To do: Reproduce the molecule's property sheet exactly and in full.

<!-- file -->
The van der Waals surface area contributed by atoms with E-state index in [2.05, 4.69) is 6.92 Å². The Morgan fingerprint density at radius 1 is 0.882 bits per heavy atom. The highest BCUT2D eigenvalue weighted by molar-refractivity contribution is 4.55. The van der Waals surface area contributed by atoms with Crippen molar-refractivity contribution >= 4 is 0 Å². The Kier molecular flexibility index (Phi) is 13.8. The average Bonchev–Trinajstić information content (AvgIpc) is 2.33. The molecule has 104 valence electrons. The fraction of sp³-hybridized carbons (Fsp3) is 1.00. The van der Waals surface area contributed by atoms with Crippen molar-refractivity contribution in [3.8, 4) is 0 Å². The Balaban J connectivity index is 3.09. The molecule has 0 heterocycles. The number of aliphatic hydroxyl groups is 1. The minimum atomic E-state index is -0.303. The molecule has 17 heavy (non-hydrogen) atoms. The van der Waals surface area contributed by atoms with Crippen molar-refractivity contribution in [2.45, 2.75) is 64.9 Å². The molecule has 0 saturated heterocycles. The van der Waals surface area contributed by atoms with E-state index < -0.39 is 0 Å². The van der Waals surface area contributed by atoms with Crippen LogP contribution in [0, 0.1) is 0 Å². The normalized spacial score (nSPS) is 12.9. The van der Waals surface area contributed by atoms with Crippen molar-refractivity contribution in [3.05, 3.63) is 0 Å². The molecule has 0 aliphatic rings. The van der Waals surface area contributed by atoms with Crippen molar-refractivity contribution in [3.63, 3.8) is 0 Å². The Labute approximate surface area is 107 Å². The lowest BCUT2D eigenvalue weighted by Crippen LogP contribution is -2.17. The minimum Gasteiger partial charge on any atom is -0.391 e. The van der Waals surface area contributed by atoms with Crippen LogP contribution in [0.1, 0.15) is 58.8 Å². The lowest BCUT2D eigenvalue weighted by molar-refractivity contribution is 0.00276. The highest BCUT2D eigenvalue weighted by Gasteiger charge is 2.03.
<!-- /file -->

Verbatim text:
The van der Waals surface area contributed by atoms with E-state index in [2.05, 4.69) is 6.92 Å². The Morgan fingerprint density at radius 1 is 0.882 bits per heavy atom. The highest BCUT2D eigenvalue weighted by molar-refractivity contribution is 4.55. The van der Waals surface area contributed by atoms with Crippen molar-refractivity contribution >= 4 is 0 Å². The Kier molecular flexibility index (Phi) is 13.8. The average Bonchev–Trinajstić information content (AvgIpc) is 2.33. The molecule has 104 valence electrons. The fraction of sp³-hybridized carbons (Fsp3) is 1.00. The van der Waals surface area contributed by atoms with Crippen molar-refractivity contribution in [3.8, 4) is 0 Å². The Balaban J connectivity index is 3.09. The molecule has 0 heterocycles. The number of aliphatic hydroxyl groups is 1. The minimum atomic E-state index is -0.303. The molecule has 17 heavy (non-hydrogen) atoms. The van der Waals surface area contributed by atoms with Crippen molar-refractivity contribution in [2.45, 2.75) is 64.9 Å². The molecule has 0 saturated heterocycles. The van der Waals surface area contributed by atoms with E-state index < -0.39 is 0 Å². The van der Waals surface area contributed by atoms with Crippen LogP contribution in [0, 0.1) is 0 Å². The normalized spacial score (nSPS) is 12.9. The van der Waals surface area contributed by atoms with Crippen molar-refractivity contribution in [3.05, 3.63) is 0 Å². The molecule has 0 aliphatic rings. The van der Waals surface area contributed by atoms with Crippen molar-refractivity contribution in [3.63, 3.8) is 0 Å². The Labute approximate surface area is 107 Å². The lowest BCUT2D eigenvalue weighted by Crippen LogP contribution is -2.17. The minimum Gasteiger partial charge on any atom is -0.391 e. The van der Waals surface area contributed by atoms with Crippen LogP contribution in [0.1, 0.15) is 58.8 Å². The lowest BCUT2D eigenvalue weighted by molar-refractivity contribution is 0.00276. The highest BCUT2D eigenvalue weighted by Gasteiger charge is 2.03.